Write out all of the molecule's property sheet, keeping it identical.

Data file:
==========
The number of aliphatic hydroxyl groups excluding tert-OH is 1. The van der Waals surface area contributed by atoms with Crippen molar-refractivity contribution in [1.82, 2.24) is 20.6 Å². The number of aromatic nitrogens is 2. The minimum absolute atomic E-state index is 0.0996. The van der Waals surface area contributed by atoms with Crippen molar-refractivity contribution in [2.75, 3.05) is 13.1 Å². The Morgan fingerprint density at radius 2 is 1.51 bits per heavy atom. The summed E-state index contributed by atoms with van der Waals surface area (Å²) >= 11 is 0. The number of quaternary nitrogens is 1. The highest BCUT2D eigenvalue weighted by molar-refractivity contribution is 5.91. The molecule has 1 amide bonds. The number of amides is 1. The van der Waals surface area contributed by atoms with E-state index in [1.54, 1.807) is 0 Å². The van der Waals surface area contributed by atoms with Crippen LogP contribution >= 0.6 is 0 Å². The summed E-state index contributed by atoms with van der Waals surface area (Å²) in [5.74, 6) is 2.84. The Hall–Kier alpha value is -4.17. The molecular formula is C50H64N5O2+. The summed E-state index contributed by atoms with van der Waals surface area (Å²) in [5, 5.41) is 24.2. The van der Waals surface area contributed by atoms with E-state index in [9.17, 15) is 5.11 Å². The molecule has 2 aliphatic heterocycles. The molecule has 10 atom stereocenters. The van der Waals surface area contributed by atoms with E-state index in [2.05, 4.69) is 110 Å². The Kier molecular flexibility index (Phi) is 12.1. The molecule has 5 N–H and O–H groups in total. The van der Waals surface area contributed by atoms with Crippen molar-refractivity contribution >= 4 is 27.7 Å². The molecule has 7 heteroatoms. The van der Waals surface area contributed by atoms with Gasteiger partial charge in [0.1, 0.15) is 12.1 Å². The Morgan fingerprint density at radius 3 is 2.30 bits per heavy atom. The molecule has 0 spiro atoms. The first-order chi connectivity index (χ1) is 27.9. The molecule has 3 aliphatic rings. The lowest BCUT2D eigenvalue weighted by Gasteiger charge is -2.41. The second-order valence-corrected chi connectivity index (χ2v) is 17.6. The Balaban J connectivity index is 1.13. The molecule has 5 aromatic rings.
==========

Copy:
The number of aliphatic hydroxyl groups excluding tert-OH is 1. The van der Waals surface area contributed by atoms with Crippen molar-refractivity contribution in [1.82, 2.24) is 20.6 Å². The number of aromatic nitrogens is 2. The minimum absolute atomic E-state index is 0.0996. The van der Waals surface area contributed by atoms with Crippen molar-refractivity contribution in [2.75, 3.05) is 13.1 Å². The Morgan fingerprint density at radius 2 is 1.51 bits per heavy atom. The summed E-state index contributed by atoms with van der Waals surface area (Å²) >= 11 is 0. The number of quaternary nitrogens is 1. The highest BCUT2D eigenvalue weighted by molar-refractivity contribution is 5.91. The molecule has 1 amide bonds. The number of amides is 1. The van der Waals surface area contributed by atoms with E-state index in [1.54, 1.807) is 0 Å². The van der Waals surface area contributed by atoms with Crippen LogP contribution >= 0.6 is 0 Å². The summed E-state index contributed by atoms with van der Waals surface area (Å²) in [5.74, 6) is 2.84. The Hall–Kier alpha value is -4.17. The molecular formula is C50H64N5O2+. The summed E-state index contributed by atoms with van der Waals surface area (Å²) in [5, 5.41) is 24.2. The van der Waals surface area contributed by atoms with E-state index in [9.17, 15) is 5.11 Å². The molecule has 2 aliphatic heterocycles. The molecule has 10 atom stereocenters. The van der Waals surface area contributed by atoms with E-state index in [2.05, 4.69) is 110 Å². The Kier molecular flexibility index (Phi) is 12.1. The molecule has 5 N–H and O–H groups in total. The van der Waals surface area contributed by atoms with Crippen molar-refractivity contribution >= 4 is 27.7 Å². The molecule has 7 heteroatoms. The van der Waals surface area contributed by atoms with Gasteiger partial charge in [0.1, 0.15) is 12.1 Å². The Morgan fingerprint density at radius 3 is 2.30 bits per heavy atom. The molecule has 0 spiro atoms. The first-order chi connectivity index (χ1) is 27.9. The molecule has 3 aliphatic rings. The lowest BCUT2D eigenvalue weighted by Gasteiger charge is -2.41. The second-order valence-corrected chi connectivity index (χ2v) is 17.6. The Balaban J connectivity index is 1.13. The molecule has 5 aromatic rings.